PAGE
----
10 Things I Learned From Not Drinking For 100 Days

mbg Contributor By Michelle Cady
mbg Contributor
Michelle Cady is a former finance executive turned wellness writer and coach. She is the founder of FitVista and certified by the Institute for Integrative Nutrition.

Photo by Irina Milevskaya

I love a good challenge, and I especially love a good endurance challenge. I've run marathons and half marathons, completed Olympic distance triathlons, done Whole30, gone vegan for a year, tried 21 days without coffee (not fun), changed careers—the list goes on.

So when I heard about a 100-day no-drinking challenge, it sparked a curiosity in me, but I filed it away in the back of my head. I'd train and run a marathon and people would readily cheer me on, but 100 days without drinking? What would my fun-loving friends say?!

Let me be clear: I don't think of myself as a "problem drinker," and while there have been nights where I've "over-imbibed," I am generally a "zero to four drinks a week" kinda girl. But as a health coach, I know the negative effects of drinking on the body—so I decided to give it a try.

I've noticed that many of my clients are driven, busy, high-achieving, stressed-out people. Sometimes a couple of extra glasses of wine feels like their only escape. Clients will come to me to optimize and up-level their health and wellness, and drinking is something we talk about.

So many of us race through the week and then want to hit the brakes on a Thursday or Friday night. My challenge was this: How can I figure out how to take little breaks throughout the week so I don't need to jam on the brakes once the weekend hits? How can I continue to optimize my self-care, nutrition, fitness, and stress-management so I don't crave a drink?

Then I asked myself this: What would it feel like to wake up 14 weekends and 100 days in a row without a hint of a hangover? And how would I feel running my own business as an entrepreneur during the busiest season of the year? This was, in essence, a self-care challenge. So I didn't drink a drop of alcohol for the 102 days between December 10, 2016, and March 22, 2017. At times it was really hard. And at times, it was absolutely glorious because I felt so damn good. Here are the top 10 things I've learned along the way:

1. No drinking means more exercise.

I didn't need to plan my workouts around any "could be" hangovers or the fogginess I sometimes get now after just one glass of wine. There was no mental gymnastics counting my hours of sleep or canceling morning workout classes last-minute. I could sign up for that 9 a.m. Saturday boot-camp class and actually crush it.

Article continues below

2. I got better at managing stress.

During my no-drinking challenge, I learned to take mini-breaks from both my business and my social life earlier in the week, so I didn't feel the stress build in my body and mind as the week wore on and then need to blow off steam when the weekend hit. I admit I was a bit of a hermit Monday through Friday nights! I realized how badly I needed my introvert time and time to recharge.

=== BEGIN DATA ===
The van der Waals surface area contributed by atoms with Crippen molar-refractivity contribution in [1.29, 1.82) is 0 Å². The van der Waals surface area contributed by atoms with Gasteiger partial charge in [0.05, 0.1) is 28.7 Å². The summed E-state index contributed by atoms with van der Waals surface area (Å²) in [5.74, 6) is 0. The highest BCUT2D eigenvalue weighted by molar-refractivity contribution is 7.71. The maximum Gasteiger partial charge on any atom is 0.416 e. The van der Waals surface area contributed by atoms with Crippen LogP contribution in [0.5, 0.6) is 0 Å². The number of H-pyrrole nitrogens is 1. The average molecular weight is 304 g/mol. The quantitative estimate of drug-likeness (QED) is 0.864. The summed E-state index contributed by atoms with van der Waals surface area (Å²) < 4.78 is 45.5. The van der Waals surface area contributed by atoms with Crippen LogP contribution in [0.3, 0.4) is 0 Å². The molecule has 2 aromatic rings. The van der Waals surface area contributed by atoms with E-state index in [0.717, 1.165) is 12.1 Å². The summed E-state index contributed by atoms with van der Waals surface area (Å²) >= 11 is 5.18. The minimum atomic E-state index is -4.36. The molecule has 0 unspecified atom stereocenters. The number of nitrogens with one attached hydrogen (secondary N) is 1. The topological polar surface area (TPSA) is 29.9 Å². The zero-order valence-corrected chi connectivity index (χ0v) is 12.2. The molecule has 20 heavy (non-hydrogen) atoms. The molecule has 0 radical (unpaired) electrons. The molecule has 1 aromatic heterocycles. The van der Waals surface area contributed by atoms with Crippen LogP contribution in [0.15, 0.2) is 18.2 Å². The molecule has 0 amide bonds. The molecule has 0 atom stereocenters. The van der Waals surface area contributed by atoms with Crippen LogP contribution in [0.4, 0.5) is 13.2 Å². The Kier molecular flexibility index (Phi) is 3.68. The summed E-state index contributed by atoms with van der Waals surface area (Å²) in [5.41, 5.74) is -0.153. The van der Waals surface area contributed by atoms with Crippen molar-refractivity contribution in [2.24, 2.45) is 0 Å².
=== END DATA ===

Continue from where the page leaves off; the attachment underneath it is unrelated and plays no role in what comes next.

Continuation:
3. I found new ways to relax.

I found new and different ways to relax, take the edge off, and indulge. A hot Epsom salt bath, reading a book in bed, going for a walk, tucking myself into bed at 9 p.m., and even doing my first puzzle.

Article continues below

4. I learned to confront my feelings head-on.

The good, the bad, the ugly. There were a handful of times I had to confront my feelings head-on, without the numbing effects of alcohol. Turns out, sitting through a bad feeling and crying or being sad is the best way to work it out of your system.

5. I became so much more productive.

My weeks were super productive, and I got a lot more done for my business, my clients, and my own personal life on a weekly basis. I was even able to fit in extra workouts and a weekly yoga class, and I had extra time to relax midweek.

Article continues below

6. My skin looked great.

Plus, my digestion was smooth—no weird tummy aches or bloating.

7. I slept so much better.

Falling asleep peacefully and waking up well-rested never gets old. It feels pretty darn magical waking up at 6:30 a.m. on a Saturday feeling bright and energetic and getting in a walk or some solo reading time before the world wakes up.

Article continues below

8. I stopped the drunk eating.

Instead of half-tasting bad pizza at 2 a.m., I conscientiously enjoyed onion rings, ice cream, dark chocolate, and the bread basket as "sober treats" during my 100 days. And I really enjoyed them.

9. I started reading books again.

I love reading. I loved reading as a child, and during my 100 sober days I read a lot of books—especially fiction and biographies of successful entrepreneurs—as a way to transport myself momentarily out of my head, my brain, and my life. It was such an escape!

Article continues below

10. I finally stopped making the "but I have an event!" excuse.

There's always going to be an event. I made it through Christmas, my boyfriend's birthday, New Year's Eve, our anniversary, and Valentine's Day. I found that even if I felt the urge to order a glass of wine to "fit in with the tribe," once 30 minutes passed, I'd settle into the conversation and get a social high without the booze.

Inspired by Michelle's story? Here's what happened when this woman quit her nightly wine habit.

And are you ready to learn how to fight inflammation and address autoimmune disease through the power of food? Join our 5-Day Inflammation Video Summit with mindbodygreen’s top doctors.

More On This Topic

The Ultimate Guide To Plant-Based Nutrition

The Ultimate Guide To Plant-Based Nutrition
More Mindfulness

Popular Stories

Latest Articles

Latest Articles

Sites We Love

Your article and new folder have been saved!